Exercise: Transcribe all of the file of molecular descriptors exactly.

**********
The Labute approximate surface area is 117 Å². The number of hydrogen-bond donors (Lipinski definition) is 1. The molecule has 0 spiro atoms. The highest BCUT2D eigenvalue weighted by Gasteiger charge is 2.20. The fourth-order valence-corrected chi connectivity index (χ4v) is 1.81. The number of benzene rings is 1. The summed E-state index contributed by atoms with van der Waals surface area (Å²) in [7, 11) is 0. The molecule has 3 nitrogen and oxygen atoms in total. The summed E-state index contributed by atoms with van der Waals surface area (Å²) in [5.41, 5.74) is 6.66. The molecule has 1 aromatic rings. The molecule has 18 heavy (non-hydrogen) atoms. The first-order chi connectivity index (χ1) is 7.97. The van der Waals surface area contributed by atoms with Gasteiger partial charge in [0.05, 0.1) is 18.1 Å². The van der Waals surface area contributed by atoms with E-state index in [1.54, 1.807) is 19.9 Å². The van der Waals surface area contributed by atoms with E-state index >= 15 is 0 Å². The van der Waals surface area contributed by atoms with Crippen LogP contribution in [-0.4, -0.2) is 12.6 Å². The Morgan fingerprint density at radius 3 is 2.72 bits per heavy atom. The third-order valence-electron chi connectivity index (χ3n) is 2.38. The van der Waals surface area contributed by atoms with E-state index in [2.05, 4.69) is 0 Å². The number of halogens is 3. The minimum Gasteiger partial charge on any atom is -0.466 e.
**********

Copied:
The Labute approximate surface area is 117 Å². The number of hydrogen-bond donors (Lipinski definition) is 1. The molecule has 0 spiro atoms. The highest BCUT2D eigenvalue weighted by Gasteiger charge is 2.20. The fourth-order valence-corrected chi connectivity index (χ4v) is 1.81. The number of benzene rings is 1. The summed E-state index contributed by atoms with van der Waals surface area (Å²) in [7, 11) is 0. The molecule has 3 nitrogen and oxygen atoms in total. The summed E-state index contributed by atoms with van der Waals surface area (Å²) in [5.41, 5.74) is 6.66. The molecule has 1 aromatic rings. The molecule has 18 heavy (non-hydrogen) atoms. The first-order chi connectivity index (χ1) is 7.97. The van der Waals surface area contributed by atoms with Gasteiger partial charge in [0.05, 0.1) is 18.1 Å². The van der Waals surface area contributed by atoms with E-state index in [1.54, 1.807) is 19.9 Å². The van der Waals surface area contributed by atoms with E-state index >= 15 is 0 Å². The van der Waals surface area contributed by atoms with Crippen LogP contribution in [-0.4, -0.2) is 12.6 Å². The Morgan fingerprint density at radius 3 is 2.72 bits per heavy atom. The third-order valence-electron chi connectivity index (χ3n) is 2.38. The van der Waals surface area contributed by atoms with E-state index in [2.05, 4.69) is 0 Å². The number of halogens is 3. The minimum Gasteiger partial charge on any atom is -0.466 e.